Let There Be (Effective, Energy-Efficient) Light!
As consumers and states get increasingly serious about green living, custom integrators and their interior design partners are learning how to use energy-efficient lighting options, most notably compact fluorescent and LED lighting. In the process, they’re discovering both pros and cons to these lighting alternatives.
“For years, our philosophy was to use lots of incandescent lights and then dim them to 80 percent,” says Ken Erdmann, president of Erdmann Group in Springville, Utah. “We can do that with incandescent easily.” These days, however, more customers are asking his company to use compact fluorescent lamps (CFLs). Energy Star-qualified Compact Fluorescent (CFL) bulbs use about 75 percent less energy than standard incandescent bulbs do, and they last up to 10 times longer, according to the Environmental Protection Agency (EPA).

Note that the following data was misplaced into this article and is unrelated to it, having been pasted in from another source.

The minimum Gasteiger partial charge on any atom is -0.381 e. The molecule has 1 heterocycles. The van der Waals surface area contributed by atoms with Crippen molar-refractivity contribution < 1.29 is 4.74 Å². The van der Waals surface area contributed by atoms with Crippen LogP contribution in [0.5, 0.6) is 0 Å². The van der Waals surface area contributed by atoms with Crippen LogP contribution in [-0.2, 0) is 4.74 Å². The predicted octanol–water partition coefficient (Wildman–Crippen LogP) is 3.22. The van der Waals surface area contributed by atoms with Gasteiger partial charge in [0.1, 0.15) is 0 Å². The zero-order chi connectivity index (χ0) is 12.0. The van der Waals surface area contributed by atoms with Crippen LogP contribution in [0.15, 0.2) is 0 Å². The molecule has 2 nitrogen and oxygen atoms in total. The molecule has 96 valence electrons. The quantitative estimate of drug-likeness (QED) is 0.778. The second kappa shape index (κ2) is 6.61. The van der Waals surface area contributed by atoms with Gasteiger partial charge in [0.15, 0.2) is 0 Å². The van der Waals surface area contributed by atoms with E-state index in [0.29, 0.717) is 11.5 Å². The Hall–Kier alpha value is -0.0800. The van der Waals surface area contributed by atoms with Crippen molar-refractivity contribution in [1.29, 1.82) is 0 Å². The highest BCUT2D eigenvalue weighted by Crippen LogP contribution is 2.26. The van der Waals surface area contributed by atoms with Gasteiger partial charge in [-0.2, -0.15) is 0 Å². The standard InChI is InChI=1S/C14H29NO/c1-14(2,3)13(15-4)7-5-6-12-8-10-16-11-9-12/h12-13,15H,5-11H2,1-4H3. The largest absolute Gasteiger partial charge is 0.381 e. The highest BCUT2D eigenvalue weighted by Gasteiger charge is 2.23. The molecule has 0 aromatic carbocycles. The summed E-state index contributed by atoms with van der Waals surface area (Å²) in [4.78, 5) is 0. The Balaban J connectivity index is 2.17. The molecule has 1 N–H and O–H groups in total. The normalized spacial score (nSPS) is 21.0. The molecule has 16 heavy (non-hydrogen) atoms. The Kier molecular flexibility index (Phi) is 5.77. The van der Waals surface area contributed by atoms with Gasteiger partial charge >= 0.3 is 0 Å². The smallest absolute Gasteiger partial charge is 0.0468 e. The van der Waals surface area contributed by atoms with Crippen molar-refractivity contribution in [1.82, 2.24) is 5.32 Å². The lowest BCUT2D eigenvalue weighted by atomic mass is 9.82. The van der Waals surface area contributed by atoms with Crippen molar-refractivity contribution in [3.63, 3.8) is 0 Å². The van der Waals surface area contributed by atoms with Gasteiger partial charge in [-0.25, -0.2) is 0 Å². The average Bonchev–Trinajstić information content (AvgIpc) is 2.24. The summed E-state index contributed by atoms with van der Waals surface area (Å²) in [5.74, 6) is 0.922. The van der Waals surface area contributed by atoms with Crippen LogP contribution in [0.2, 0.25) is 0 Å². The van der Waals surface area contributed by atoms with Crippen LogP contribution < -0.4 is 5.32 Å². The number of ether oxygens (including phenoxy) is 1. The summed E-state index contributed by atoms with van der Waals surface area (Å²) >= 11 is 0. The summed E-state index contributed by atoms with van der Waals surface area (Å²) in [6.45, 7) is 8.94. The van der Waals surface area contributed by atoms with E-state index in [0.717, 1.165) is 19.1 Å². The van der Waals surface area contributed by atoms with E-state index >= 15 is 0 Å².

Erdmann, whose grandfather founded his company as an electrical contractor in 1916 and today generates about half of his revenues from residential systems integration, notes that California’s 2005 Title 24 energy code requires that at least 50 percent of a kitchen’s permanently installed lighting must be high-efficiency lighting, typically CFLs.
“As a lighting designer, we’re starting to work more with how to do the general lighting with fluorescent and use incandescent where we need it for spotlighting things,” says Randy Vaughan, president of Portsmouth, Va.-based AE Systems, which operates a home automation and entertainment division.
Drawbacks of CFLs
The trick for many integrators has been to learn how to work with CFL in situations where the lighting is to be dimmed.
Lighting manufacturers do make “dimmable” CFL bulbs with built-in ballasts. Erdmann’s company uses electronic dimming ballasts for CFLs in areas such as kitchens, garages and office spaces where lighting is expected to be dimmed. “Lutron makes a whole variety of dimming ballasts,” said Erdmann. “We can integrate those quite easily into our control system. It allows you to dim the lights and still use fluorescent lighting. The new fluorescent dimming stuff is pretty good.”